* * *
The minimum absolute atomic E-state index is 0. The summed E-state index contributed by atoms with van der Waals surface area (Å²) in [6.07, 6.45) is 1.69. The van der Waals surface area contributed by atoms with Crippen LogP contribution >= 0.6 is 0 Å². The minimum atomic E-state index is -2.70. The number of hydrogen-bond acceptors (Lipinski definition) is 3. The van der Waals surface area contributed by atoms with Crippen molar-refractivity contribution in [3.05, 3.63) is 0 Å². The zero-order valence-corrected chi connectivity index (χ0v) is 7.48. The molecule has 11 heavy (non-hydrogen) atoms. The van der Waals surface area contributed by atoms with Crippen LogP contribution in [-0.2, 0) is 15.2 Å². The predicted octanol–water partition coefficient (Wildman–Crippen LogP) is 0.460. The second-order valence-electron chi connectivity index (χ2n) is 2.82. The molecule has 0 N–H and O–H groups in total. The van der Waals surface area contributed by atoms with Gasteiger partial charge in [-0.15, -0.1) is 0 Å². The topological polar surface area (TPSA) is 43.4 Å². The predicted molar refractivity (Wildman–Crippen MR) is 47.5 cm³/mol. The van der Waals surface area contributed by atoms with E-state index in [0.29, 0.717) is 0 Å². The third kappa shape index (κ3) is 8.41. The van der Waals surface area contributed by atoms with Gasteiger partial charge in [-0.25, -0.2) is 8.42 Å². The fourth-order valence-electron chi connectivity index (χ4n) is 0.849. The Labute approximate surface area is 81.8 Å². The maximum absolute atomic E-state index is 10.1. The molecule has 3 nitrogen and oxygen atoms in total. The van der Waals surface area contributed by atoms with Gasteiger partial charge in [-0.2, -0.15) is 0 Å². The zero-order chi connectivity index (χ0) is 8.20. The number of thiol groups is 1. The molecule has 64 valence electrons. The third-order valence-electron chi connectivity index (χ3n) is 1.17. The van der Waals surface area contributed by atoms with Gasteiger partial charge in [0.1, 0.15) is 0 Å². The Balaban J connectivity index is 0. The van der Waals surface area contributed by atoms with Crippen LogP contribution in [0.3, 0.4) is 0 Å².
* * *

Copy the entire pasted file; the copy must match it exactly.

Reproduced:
The minimum absolute atomic E-state index is 0. The summed E-state index contributed by atoms with van der Waals surface area (Å²) in [6.07, 6.45) is 1.69. The van der Waals surface area contributed by atoms with Crippen LogP contribution >= 0.6 is 0 Å². The minimum atomic E-state index is -2.70. The number of hydrogen-bond acceptors (Lipinski definition) is 3. The van der Waals surface area contributed by atoms with Crippen molar-refractivity contribution in [3.05, 3.63) is 0 Å². The zero-order valence-corrected chi connectivity index (χ0v) is 7.48. The molecule has 11 heavy (non-hydrogen) atoms. The van der Waals surface area contributed by atoms with Crippen LogP contribution in [-0.2, 0) is 15.2 Å². The predicted octanol–water partition coefficient (Wildman–Crippen LogP) is 0.460. The second-order valence-electron chi connectivity index (χ2n) is 2.82. The molecule has 0 N–H and O–H groups in total. The van der Waals surface area contributed by atoms with Gasteiger partial charge in [-0.15, -0.1) is 0 Å². The topological polar surface area (TPSA) is 43.4 Å². The predicted molar refractivity (Wildman–Crippen MR) is 47.5 cm³/mol. The van der Waals surface area contributed by atoms with E-state index in [0.29, 0.717) is 0 Å². The third kappa shape index (κ3) is 8.41. The van der Waals surface area contributed by atoms with Gasteiger partial charge in [-0.25, -0.2) is 8.42 Å². The fourth-order valence-electron chi connectivity index (χ4n) is 0.849. The Labute approximate surface area is 81.8 Å². The maximum absolute atomic E-state index is 10.1. The molecule has 3 nitrogen and oxygen atoms in total. The van der Waals surface area contributed by atoms with Gasteiger partial charge in [-0.2, -0.15) is 0 Å². The zero-order chi connectivity index (χ0) is 8.20. The number of thiol groups is 1. The molecule has 64 valence electrons. The third-order valence-electron chi connectivity index (χ3n) is 1.17. The van der Waals surface area contributed by atoms with Gasteiger partial charge in [0.1, 0.15) is 0 Å². The Balaban J connectivity index is 0. The van der Waals surface area contributed by atoms with Crippen LogP contribution in [0.3, 0.4) is 0 Å².